DNA damage & Cancer

Dysfunction of the DNA damage response is a driving force for genome instability and cancer. In childhood cancers, inherited mutations in cancer predisposition genes substantially contribute to cancer development and was linked to specific cancer-predisposing syndromes (CPS). Numerous CPS including Li-Fraumeni syndrome (LFS), Li-Fraumeni like syndrome (LFLS) and Fanconi anemia (FA)/Breast Cancer Associated (BRCA) have been described. In general, LFS and LFLS patients harbor germline mutations in genes regulating the tumor suppressor p53 pathway, while FA/BRCA patients harbor mutations in genes required for DNA double-strand break (DSB) repair. Interestingly, a substantial part of FA, LFS and LFLS patients do not harbor the known homozygous mutations in the genes linked to the respective CPS. Consequently, the mechanisms driving the CPS in those patients remain unclear. In this collaborative project, we used whole-exome sequencing (WES) of parents-children trios to identify germline mutations in children with cancer. Our bioinformatic analysis revealed a set of novel combined heterozygous mutations in the FA/BRCA and the LFS/LFLS pathway as well as in genes coding for the DNA damage signaling kinases ATM, ATR and HIPK2 in the germline of children with cancer.

Research website

Positions Held

Since 2018: W3-Professor & Chair of Toxicology, Institute of Toxicology, University Medical Center at the University of Mainz. Director, Institute of Toxicology, University Medical Center at the University of Mainz
2008 - 2018: Permanent Group Leader Position, DKFZ, Heidelberg
2006 - 2018: Head of Research Group “Cellular Senescence”, German Cancer Research Center (DKFZ), Heidelberg
2004 - 2005: Research Group “Molecular Ageing Research”, German Center for Research on Ageing (DZFA), University of Heidelberg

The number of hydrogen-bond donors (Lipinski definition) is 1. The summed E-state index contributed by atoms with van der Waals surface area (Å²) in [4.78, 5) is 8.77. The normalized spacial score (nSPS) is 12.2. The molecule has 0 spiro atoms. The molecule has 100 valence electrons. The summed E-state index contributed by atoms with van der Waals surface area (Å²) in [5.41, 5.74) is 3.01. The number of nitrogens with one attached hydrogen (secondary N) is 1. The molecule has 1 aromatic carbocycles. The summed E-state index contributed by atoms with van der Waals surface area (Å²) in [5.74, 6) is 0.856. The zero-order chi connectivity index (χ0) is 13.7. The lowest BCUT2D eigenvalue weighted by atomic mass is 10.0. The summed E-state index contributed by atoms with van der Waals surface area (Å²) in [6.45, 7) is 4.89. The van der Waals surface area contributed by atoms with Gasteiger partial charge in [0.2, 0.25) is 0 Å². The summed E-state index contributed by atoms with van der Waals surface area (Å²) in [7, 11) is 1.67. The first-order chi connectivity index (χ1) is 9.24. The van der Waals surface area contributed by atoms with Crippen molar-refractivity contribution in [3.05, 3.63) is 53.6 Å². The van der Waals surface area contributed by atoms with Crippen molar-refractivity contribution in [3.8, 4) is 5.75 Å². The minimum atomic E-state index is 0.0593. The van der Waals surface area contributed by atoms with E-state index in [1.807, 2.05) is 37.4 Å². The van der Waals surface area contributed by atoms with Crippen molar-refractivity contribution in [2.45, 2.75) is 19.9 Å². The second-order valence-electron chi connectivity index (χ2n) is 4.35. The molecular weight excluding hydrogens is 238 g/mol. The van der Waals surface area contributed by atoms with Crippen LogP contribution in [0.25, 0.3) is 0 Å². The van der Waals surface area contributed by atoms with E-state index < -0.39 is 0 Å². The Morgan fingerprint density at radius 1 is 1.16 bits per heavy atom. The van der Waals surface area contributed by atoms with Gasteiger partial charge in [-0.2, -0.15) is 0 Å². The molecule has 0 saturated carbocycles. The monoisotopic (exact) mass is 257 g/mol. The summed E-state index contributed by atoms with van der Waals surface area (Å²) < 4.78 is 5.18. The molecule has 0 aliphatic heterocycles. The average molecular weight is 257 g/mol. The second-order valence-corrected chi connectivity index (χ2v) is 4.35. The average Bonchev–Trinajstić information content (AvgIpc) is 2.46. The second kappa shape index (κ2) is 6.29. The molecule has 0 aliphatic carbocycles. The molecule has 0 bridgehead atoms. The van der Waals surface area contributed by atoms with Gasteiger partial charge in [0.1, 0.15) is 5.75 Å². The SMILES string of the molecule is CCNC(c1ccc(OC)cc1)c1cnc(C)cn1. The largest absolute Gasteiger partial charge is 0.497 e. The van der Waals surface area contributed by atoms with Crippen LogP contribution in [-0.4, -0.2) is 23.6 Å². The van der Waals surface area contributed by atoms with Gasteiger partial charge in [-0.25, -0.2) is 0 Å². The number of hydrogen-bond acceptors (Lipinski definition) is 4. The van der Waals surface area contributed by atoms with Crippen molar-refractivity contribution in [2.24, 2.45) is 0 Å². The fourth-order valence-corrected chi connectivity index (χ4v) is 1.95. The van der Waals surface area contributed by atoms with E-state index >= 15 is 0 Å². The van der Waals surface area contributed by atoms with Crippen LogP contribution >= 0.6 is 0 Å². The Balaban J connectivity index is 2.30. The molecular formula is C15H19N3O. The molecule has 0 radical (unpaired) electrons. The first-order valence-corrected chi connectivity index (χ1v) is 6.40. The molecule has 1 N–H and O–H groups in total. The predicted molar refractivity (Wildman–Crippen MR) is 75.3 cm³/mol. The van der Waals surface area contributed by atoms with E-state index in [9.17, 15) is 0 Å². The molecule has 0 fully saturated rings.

2016: Habilitation and venia legendi for Biochemistry & Molecular Biology , Faculty of Biology, 
University of Heidelberg 
2000 - 2004: Postdoctoral research with Prof. Hans Will, Heinrich-Pette-Institut, University of Hamburg
2000: PhD (summa cum laude), University of Heidelberg
1997 - 2000: PhD studies with Prof. Wulf Dröge, DKFZ Heidelberg
1997: Diploma in Biology, University of Heidelberg
1991 - 1997: Studies of Biology, University of Heidelberg

Selected publications by Thomas Hofmann

Rodríguez-Paredes M, Bormann F, Raddatz G, Gutekunst J, Lucena-Porcel C, Köhler F, Wurzer E, Schmidt K, Gallinat S, Wenck H, Röwert-Huber J, Denisova E, Feuerbach L, Park J, Brors B, Herpel E, Nindl I, Hofmann TG, Winnefeld M and Lyko F (2018) Methylation profiling identifies two subclasses of squamous cell carcinoma related to distinct cells of origin. Nat Comm, 9:577 Link

Conrad E, Polonio-Vallon T, Meister M, Matt S, Bitomsky N, Herbel C, Liebl M, Greiner V, Kriznik B, Schumacher S, Krieghoff-Henning E, and Hofmann TG (2016) HIPK2 restricts SIRT1 activity upon severe DNA damage by a phosphorylation-controlled mechanism. Cell Death Differ, 23:110-122 Link

Ucar O, Kaiyong Li, Dvornikov D, Kreuz C, Timmer J, Matt S, Brenner L, Smedley S, Travis MA, Hofmann TG, Klingmüller U and Kyewski B (2016) A thymic epithelial stem cell pool persists throughout ontogeny and is modulated by TGF-ß. Cell Reports, 17:448-457 Link

Abu-Odeh M, Salah Z, Herbel C, Hofmann TG and Aqeilan RI (2014) WWOX, the common fragile site FRA16D gene product, regulates ATM activation and the DNA damage response. PNAS, 111:E4716-25 Link

Ucar A, Ucar O, Klug P, Matt S, Brunk F, Hofmann TG* and Kyewski B* (2014). Adult thymus contains FoxN1- epithelial stem cells that are bipotent for medullary and cortical thymic epithelial lineages. Immunity, 41:257-269 (*indicates joint contribution) Link